Red Bull X-Alps 2017 kicks off with one-day Leatherman Prologue
THE LEATHERMAN PROLOGUE RECAP
It was a day the mountain men showed their stuff. Sebastian Huber, Aaron Durogati and Benoît Outters are clearly the athletes to watch on the ground. And not far behind was the indomitable and indefatigable one and only – yes, you guessed – Toma Coconea. Competing in his eighth Red Bull X-Alps and at the age of 42, he demonstrated that he’s still an athlete to be reckoned with.
Watching from the sidelines, grounded with a cold, was the reigning four time champion. Could this create the biggest upset in the last 10 years of the race, and see someone new crowned victor?
For Maurer, missing the Leatherman Prologue is not the biggest setback and the mandatory penalty of starting one hour behind the last athlete to set off on Day 2 is unlikely to hold him back. But he likes to lead from the front, and if the race starts on foot, and the eagle can’t spread his wings and he’s still not feeling his best, then he’ll find himself somewhere he’s not used to – further down the rankings.
Maurer was staying cool and unbothered when we spoke to him. “I hope also to fly, then I have a chance otherwise the first three in Monaco will be the same like today. The adventure will be interesting for me, not the ranking.”
Those who know Maurer know that he will still be as competitive as ever! One thing he did point out was how hard the guys at the front ran.
“I was surprised how fast they treated this Prologue,” he said.
Race director Christoph Weber also noted the level of enthusiasm. “It was good to see everybody putting a lot of effort into this little run.”
Speaking afterwards, Durogati said he didn’t set out to go hard the whole way, but that’s just the way it turned out.
“I didn’t start with the idea that I had to get an extra Night Pass,” he said. “But if it comes, because I’m feeling good, then I go for it – so I did! I think it’s always better to have something more than the others. If it doesn’t kill you to get it, why not?”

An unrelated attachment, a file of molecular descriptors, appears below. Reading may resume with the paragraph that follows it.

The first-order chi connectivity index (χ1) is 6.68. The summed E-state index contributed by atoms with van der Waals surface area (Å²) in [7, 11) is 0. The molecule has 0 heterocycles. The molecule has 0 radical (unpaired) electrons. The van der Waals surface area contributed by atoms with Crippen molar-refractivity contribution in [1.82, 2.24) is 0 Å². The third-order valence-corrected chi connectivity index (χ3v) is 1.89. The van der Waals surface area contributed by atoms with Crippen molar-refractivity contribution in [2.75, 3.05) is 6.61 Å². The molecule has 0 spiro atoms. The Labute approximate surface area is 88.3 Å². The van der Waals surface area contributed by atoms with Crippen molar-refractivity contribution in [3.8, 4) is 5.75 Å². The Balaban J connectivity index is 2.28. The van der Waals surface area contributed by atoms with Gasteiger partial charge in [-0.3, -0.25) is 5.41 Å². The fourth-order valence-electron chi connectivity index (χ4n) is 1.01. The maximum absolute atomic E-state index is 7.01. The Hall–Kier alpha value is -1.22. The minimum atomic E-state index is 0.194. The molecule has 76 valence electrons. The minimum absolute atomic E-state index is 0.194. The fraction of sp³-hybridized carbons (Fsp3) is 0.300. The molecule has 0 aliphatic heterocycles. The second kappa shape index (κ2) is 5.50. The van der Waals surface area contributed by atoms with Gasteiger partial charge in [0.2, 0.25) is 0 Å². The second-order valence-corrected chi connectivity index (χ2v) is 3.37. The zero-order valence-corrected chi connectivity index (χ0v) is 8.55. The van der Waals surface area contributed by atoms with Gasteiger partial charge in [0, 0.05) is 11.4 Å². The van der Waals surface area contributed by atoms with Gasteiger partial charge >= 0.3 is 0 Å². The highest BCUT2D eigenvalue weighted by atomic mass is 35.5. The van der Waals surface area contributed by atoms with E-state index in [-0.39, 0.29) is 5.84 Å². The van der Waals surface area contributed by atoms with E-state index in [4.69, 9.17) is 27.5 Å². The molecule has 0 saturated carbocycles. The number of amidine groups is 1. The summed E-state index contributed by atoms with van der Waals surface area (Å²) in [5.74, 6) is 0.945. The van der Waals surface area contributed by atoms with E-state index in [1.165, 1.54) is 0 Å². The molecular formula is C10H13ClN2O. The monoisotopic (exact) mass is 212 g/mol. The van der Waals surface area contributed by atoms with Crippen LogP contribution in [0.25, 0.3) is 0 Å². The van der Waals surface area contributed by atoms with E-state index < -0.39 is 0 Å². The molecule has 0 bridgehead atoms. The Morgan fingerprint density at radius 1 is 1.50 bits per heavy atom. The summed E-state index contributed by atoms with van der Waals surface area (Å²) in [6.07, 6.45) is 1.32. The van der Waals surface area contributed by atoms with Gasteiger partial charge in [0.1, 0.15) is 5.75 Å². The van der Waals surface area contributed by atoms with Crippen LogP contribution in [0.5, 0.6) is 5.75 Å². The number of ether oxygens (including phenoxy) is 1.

“It was fun to cross the finish line together,” added Sebastian Huber, who first demonstrated his mountain running prowess in 2015 after becoming the first man to summit the Gaisberg.
Not everyone went hard.
“I went at my own pace,” said Mitch Riley, who was also thankful for the mild weather. In 2015, it was so hot many athletes returned dehydrated.
Another one happy to go at his own pace was Tom de Dorlodot. “It was nice to speak to other athletes on the way down,” he said.
As one of the most experienced Red Bull X-Alps athletes – this is his sixth time taking part – he knows that it’s a race that doesn’t reward those who go out too hard.
Everything now hinges on the weather. “It looks to be shifting,” adds Weber.
“Hopefully it now looks like we can fly on Sunday but then it’s bad on Monday. “But then there’s some fresh cold air coming over which should be good for flying.”
Below are the official times for all 31 athletes:
|Nelson de Freyman||2h04m|
|Ferdinand van Schelven||2h26m|
|Jose Ignacio Arevalo Guede||2h27m|
|Tom de Dorlodot||2h44m|
Photo by Red Bull X-Alps zooom / Honza Zak